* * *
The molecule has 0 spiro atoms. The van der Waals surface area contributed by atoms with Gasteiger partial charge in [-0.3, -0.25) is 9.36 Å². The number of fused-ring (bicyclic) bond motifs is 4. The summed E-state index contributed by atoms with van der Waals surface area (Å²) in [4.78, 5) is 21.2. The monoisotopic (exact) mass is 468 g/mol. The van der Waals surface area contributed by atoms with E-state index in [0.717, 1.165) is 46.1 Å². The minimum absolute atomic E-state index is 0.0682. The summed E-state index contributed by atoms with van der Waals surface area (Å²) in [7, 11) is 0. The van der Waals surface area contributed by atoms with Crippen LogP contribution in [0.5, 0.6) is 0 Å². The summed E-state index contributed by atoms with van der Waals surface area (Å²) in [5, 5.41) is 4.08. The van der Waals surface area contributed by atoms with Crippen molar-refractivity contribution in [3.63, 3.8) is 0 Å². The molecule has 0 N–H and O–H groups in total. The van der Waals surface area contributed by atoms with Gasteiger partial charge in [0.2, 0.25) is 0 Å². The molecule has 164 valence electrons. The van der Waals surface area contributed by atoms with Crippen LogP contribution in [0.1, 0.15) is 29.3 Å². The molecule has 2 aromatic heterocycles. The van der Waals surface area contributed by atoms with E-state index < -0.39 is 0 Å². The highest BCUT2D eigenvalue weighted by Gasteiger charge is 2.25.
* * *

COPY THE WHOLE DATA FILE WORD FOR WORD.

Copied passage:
The molecule has 0 spiro atoms. The van der Waals surface area contributed by atoms with Gasteiger partial charge in [-0.3, -0.25) is 9.36 Å². The number of fused-ring (bicyclic) bond motifs is 4. The summed E-state index contributed by atoms with van der Waals surface area (Å²) in [4.78, 5) is 21.2. The monoisotopic (exact) mass is 468 g/mol. The van der Waals surface area contributed by atoms with E-state index in [0.717, 1.165) is 46.1 Å². The minimum absolute atomic E-state index is 0.0682. The summed E-state index contributed by atoms with van der Waals surface area (Å²) in [7, 11) is 0. The van der Waals surface area contributed by atoms with Crippen LogP contribution in [0.5, 0.6) is 0 Å². The summed E-state index contributed by atoms with van der Waals surface area (Å²) in [5, 5.41) is 4.08. The van der Waals surface area contributed by atoms with Crippen molar-refractivity contribution in [3.63, 3.8) is 0 Å². The molecule has 0 N–H and O–H groups in total. The van der Waals surface area contributed by atoms with Gasteiger partial charge in [0.2, 0.25) is 0 Å². The molecule has 164 valence electrons. The van der Waals surface area contributed by atoms with Crippen LogP contribution in [0.1, 0.15) is 29.3 Å². The molecule has 2 aromatic heterocycles. The van der Waals surface area contributed by atoms with E-state index < -0.39 is 0 Å². The highest BCUT2D eigenvalue weighted by Gasteiger charge is 2.25.